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    Default Re: Laser adaptations

    A laser would very useful in the construction of a new boat, particularly larger boats. Just for starters; A laser could be used to help setup the keel and stem. Then mold setup in the begining. Help install frames vertically and square to the center line at bulkheads. Installation of bulkheads, decks, cabins and tops, interior framing, center line alignment, deck planking and marking the water line.
    Last edited by navydog; 08-30-2018 at 08:04 AM.

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    Default Re: Laser adaptations

    Quote Originally Posted by navydog View Post
    A laser would very useful in the construction of a new boat, particularly larger boats. Just for starters; A laser could be used to help setup the keel and stem. Then mold setup in the begining. Help install frames vertically and square to the center line at bulkheads. Installation of bulkheads, decks, cabins and tops, interior framing, center line alignment, deck planking and marking the water line.
    That may be so where the boat is on a level building berth that was explained in the original post.

    Also bear in mind, that as light doesn't go around corners, and the erection of items progresses the ability to beam around becomes harder.

    The stem and keel present no problem that I encountered as they only go through the vertical, but that's about it.

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    Default Re: Laser adaptations

    Vertical center lines and water lines on molds would be fairly easy to shoot. Anything that needs straight lines against the hull like a cabin sole, it would make measuring easy.

    Currently there are laser scanning devices that can measure everything on a plane to create templates and load it into a computer or project the template onto the work material for cutout.
    Last edited by navydog; 08-30-2018 at 09:25 AM.

  12. #12
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    Default Re: Laser adaptations

    Quote Originally Posted by Chippie View Post


    Assuming the boat is on the Quay the biggest problem then is the setting up of the boat, a simple task really, and go round it with a water level.
    In most cases the placing of the laser far enough back was the problem with scaffolding support shores an a myriad of other obstructions.

    In actual fact I think we are heading toward identifying the solution to this particular problem, but I'll let the Thread run a little longer in case our Naval Architects can put us out of our miseries.

    Obstructions such as scaffolding are not really a problem. Assuming the boat is both level and plumb, one simply starts "wherever", mark the hull at the beginning and as far as the laser sees. Then move the laser to another position where it can both see the last point marked (the backsight) and can project forward along the hull to the furthest point (the foresight). Keep doing this until satisfied. One can even mark foresights and backsights onto the scaffolding, a nearby car, a tree, or whatever stationary object is available. These points off the boat are simply for the convenience (and accuracy) of moving the leveling instrument around the boat. It's basic surveying.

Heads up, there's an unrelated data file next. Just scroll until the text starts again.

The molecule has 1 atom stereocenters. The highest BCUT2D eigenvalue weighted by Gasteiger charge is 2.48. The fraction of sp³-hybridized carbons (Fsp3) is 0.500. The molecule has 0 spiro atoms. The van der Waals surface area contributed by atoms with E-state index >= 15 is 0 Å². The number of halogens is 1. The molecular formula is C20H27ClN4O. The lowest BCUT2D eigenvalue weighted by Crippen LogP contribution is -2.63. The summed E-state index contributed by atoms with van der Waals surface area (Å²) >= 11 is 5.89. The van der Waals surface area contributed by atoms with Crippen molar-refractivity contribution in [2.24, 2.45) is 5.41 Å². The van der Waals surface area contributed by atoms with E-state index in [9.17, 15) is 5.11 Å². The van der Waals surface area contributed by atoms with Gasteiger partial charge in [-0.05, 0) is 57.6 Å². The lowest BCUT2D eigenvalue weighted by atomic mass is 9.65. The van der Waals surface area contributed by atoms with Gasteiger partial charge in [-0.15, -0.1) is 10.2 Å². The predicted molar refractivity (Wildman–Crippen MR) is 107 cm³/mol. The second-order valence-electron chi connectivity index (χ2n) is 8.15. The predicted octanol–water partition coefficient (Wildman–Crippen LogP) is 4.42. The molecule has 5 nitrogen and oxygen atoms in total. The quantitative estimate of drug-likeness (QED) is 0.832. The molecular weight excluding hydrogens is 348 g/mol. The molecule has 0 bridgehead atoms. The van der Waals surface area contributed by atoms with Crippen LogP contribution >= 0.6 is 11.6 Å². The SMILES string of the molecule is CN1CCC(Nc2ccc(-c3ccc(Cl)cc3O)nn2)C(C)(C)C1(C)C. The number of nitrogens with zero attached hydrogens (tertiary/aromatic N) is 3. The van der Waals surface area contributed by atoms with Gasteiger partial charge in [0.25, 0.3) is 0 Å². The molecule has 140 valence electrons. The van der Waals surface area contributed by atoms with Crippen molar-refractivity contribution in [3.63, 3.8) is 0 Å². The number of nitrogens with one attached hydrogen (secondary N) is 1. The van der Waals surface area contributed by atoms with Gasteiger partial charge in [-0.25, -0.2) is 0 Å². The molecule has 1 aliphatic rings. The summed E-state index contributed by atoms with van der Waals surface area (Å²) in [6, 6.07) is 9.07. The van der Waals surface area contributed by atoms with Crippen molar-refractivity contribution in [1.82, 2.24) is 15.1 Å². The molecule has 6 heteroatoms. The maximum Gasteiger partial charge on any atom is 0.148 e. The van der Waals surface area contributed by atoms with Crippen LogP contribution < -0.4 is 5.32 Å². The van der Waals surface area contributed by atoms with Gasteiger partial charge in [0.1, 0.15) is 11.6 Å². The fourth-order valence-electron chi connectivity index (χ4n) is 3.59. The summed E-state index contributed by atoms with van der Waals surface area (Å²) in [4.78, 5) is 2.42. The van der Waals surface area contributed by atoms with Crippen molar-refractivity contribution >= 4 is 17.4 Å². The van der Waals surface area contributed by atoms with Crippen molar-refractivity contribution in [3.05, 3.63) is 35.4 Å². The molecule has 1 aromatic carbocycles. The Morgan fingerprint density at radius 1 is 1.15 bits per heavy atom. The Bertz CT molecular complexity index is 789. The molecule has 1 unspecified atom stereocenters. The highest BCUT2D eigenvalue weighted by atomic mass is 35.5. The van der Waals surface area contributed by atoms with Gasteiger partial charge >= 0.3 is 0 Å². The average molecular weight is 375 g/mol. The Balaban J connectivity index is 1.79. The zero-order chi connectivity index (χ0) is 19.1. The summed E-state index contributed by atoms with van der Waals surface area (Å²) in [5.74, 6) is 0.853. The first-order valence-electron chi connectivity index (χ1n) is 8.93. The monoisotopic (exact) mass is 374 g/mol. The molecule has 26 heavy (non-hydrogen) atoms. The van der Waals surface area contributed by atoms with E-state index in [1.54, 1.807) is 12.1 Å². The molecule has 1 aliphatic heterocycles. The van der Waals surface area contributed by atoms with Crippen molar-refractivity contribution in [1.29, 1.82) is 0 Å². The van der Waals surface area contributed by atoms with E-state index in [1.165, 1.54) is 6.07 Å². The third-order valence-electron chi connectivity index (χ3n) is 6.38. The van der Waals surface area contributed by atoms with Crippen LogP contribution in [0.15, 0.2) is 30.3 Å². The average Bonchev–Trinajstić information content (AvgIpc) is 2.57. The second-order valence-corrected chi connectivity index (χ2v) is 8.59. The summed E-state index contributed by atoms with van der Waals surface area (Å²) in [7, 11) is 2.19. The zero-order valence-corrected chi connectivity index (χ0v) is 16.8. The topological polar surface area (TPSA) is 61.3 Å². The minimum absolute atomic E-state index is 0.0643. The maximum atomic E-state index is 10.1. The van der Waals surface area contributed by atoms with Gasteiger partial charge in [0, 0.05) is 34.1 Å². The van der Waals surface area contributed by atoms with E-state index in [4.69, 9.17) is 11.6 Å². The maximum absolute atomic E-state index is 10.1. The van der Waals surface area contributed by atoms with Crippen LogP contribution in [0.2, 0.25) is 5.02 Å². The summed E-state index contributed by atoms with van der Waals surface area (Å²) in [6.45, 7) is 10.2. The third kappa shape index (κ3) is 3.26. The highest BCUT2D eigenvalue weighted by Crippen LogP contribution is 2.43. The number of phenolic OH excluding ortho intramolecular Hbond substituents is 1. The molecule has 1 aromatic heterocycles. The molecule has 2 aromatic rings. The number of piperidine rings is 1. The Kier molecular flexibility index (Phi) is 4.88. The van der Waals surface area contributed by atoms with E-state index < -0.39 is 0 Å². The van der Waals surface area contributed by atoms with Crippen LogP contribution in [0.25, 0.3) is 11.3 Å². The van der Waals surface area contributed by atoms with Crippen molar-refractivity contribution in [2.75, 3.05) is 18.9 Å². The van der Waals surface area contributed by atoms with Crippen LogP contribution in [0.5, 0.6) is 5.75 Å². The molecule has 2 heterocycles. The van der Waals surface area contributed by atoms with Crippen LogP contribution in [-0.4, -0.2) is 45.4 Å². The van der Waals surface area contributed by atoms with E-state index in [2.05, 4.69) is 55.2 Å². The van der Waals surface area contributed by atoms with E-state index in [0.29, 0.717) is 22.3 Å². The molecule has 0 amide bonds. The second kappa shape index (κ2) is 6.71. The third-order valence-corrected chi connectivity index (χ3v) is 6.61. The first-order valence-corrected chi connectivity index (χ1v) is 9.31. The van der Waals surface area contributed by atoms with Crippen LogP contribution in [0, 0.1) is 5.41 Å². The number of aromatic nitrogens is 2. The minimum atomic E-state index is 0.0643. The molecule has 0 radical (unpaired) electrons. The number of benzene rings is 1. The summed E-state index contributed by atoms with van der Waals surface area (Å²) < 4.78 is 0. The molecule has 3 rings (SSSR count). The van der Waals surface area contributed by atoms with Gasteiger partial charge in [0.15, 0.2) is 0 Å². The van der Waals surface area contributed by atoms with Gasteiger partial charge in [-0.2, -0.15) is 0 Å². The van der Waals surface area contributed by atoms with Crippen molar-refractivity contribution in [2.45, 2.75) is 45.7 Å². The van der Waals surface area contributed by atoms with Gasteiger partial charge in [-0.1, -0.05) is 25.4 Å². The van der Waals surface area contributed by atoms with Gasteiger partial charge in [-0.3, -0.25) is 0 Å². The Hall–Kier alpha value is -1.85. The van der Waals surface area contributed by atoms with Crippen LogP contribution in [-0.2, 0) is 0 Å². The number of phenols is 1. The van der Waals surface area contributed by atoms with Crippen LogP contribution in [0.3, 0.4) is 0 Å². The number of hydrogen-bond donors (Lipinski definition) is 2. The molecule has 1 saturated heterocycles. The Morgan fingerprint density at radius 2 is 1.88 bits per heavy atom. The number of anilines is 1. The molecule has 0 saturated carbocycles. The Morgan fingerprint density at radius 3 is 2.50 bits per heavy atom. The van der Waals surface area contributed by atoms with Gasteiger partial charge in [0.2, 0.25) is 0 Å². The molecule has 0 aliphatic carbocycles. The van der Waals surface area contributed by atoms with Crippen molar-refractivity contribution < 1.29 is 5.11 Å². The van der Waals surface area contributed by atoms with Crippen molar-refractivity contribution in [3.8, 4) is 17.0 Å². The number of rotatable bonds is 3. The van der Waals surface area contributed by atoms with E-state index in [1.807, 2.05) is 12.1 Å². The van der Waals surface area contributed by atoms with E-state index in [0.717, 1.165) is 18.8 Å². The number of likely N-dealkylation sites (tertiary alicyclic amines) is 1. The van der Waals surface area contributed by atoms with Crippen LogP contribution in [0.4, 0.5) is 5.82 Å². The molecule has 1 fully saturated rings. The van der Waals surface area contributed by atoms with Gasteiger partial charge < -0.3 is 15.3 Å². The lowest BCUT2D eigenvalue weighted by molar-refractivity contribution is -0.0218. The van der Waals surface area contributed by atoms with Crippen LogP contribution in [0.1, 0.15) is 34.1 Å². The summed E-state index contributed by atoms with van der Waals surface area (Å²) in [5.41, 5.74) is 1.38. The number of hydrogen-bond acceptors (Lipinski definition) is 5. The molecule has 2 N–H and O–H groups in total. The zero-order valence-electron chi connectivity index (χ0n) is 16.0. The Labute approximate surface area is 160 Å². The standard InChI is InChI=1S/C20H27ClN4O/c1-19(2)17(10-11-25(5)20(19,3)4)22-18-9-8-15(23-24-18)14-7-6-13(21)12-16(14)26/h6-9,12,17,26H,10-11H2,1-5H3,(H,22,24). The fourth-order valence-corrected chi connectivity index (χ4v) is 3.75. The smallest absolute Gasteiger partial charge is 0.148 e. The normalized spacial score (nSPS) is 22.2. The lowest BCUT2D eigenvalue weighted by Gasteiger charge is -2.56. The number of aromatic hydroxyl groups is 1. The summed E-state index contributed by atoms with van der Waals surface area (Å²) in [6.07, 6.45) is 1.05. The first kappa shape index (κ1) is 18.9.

The problem of using a tilted laser line would be that every time it was moved, one would have to re-establish it's orientation from vertical in two axis. Not a simple task. That's why self leveling is so convenient.

    Jeff

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    Default Re: Laser adaptations

    You are still working in a level situation "Assuming the boat is both level and plumb," read the OP

    Let's think BIG.

    A building berth is 700ft long and the desired declivity for launch purposes 1/2" to the foot That would make a total rise from aft to forward of 350" that's 29'-2"
    so transferring from an initial point is out of the question and every bulkhead at upper deck height is 1/2" aft out of plumb of its frame station for every foot of its height and to complicate matters this will reduce as we come down the deck camber toward the outside shell. Then it gets interesting when we hit the areas where the shell starts to head inward towards the stem and stern, AND up the camber.

    Cut my teeth on this and similar problems so I looked for an easier way out when lasers came along I was sent to access their capability but had to admit they were limited in their use in our situation. Even now at 84yrs I hate to admit defeat.

    I was hoping Peerie Maa (Nick) or mmd being Naval Architects could perhaps have any ideas on that problem with the more modern equipment.??

    If not at least I'll be in August Company.
    Last edited by Chippie; 08-31-2018 at 12:28 AM.

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    Default Re: Laser adaptations

    Chippie they don't have to be level, that seems to be a limitation of your own thinking.

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    Default Re: Laser adaptations

    Quote Originally Posted by navydog View Post
    Chippie they don't have to be level, that seems to be a limitation of your own thinking.
    Eh! My problem was that they WEREN'T level.

    They couldn't be level they had to slide down a slope see
    Last edited by Chippie; 08-30-2018 at 01:41 PM.

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    Default Re: Laser adaptations

    I have a Spectra Physics rotating laser level. Ace bit of kit. Not in the visible spectrum, so one has to use a RX unit to mark the target. I once checked it on a site where I was leveling waterfalls (as one does..) and it had a vertical spread at over 100mtrs of about 2mm. Only prob, it stopped talking to me last year.. not sure if it is the emmiter or the receiver and asking SP didn't get an answer.